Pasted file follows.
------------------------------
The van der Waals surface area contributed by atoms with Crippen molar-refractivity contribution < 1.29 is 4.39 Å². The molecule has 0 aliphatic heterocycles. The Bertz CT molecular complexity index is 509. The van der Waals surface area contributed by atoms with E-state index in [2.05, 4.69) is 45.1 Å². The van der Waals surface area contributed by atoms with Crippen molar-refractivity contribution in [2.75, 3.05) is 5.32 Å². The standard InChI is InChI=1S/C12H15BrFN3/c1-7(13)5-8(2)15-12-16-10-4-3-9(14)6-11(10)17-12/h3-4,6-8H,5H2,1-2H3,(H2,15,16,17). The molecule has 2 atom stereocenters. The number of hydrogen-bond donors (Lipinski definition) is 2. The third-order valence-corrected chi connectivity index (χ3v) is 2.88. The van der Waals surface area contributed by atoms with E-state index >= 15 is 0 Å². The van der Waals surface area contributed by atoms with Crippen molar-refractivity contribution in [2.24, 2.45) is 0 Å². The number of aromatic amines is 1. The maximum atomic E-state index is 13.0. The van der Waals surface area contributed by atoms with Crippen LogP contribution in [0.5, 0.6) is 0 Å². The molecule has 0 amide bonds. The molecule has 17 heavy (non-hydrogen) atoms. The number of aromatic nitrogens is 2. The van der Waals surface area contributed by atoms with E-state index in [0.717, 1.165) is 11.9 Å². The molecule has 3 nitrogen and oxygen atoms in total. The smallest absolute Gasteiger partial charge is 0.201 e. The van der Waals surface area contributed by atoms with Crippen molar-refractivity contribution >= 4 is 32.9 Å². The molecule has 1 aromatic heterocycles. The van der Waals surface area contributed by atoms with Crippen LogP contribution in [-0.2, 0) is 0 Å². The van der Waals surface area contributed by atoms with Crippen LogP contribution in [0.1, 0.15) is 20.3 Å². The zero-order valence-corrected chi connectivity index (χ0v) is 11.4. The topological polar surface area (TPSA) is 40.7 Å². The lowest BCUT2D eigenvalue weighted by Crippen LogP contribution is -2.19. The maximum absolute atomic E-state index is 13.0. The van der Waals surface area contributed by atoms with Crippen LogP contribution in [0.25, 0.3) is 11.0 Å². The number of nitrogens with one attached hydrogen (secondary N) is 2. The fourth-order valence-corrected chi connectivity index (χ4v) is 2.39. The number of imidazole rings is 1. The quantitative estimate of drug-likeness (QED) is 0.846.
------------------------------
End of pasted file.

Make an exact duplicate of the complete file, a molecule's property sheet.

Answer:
The van der Waals surface area contributed by atoms with Crippen molar-refractivity contribution < 1.29 is 4.39 Å². The molecule has 0 aliphatic heterocycles. The Bertz CT molecular complexity index is 509. The van der Waals surface area contributed by atoms with E-state index in [2.05, 4.69) is 45.1 Å². The van der Waals surface area contributed by atoms with Crippen molar-refractivity contribution in [2.75, 3.05) is 5.32 Å². The standard InChI is InChI=1S/C12H15BrFN3/c1-7(13)5-8(2)15-12-16-10-4-3-9(14)6-11(10)17-12/h3-4,6-8H,5H2,1-2H3,(H2,15,16,17). The molecule has 2 atom stereocenters. The number of hydrogen-bond donors (Lipinski definition) is 2. The third-order valence-corrected chi connectivity index (χ3v) is 2.88. The van der Waals surface area contributed by atoms with E-state index >= 15 is 0 Å². The van der Waals surface area contributed by atoms with Crippen molar-refractivity contribution in [2.24, 2.45) is 0 Å². The number of aromatic amines is 1. The maximum atomic E-state index is 13.0. The van der Waals surface area contributed by atoms with Crippen LogP contribution in [0.5, 0.6) is 0 Å². The molecule has 0 amide bonds. The molecule has 17 heavy (non-hydrogen) atoms. The number of aromatic nitrogens is 2. The van der Waals surface area contributed by atoms with E-state index in [0.717, 1.165) is 11.9 Å². The molecule has 3 nitrogen and oxygen atoms in total. The smallest absolute Gasteiger partial charge is 0.201 e. The van der Waals surface area contributed by atoms with Crippen molar-refractivity contribution >= 4 is 32.9 Å². The molecule has 1 aromatic heterocycles. The van der Waals surface area contributed by atoms with Crippen LogP contribution in [-0.2, 0) is 0 Å². The van der Waals surface area contributed by atoms with Crippen LogP contribution in [0.1, 0.15) is 20.3 Å². The zero-order valence-corrected chi connectivity index (χ0v) is 11.4. The topological polar surface area (TPSA) is 40.7 Å². The lowest BCUT2D eigenvalue weighted by Crippen LogP contribution is -2.19. The maximum absolute atomic E-state index is 13.0. The van der Waals surface area contributed by atoms with Crippen LogP contribution in [0.25, 0.3) is 11.0 Å². The number of nitrogens with one attached hydrogen (secondary N) is 2. The fourth-order valence-corrected chi connectivity index (χ4v) is 2.39. The number of imidazole rings is 1. The quantitative estimate of drug-likeness (QED) is 0.846.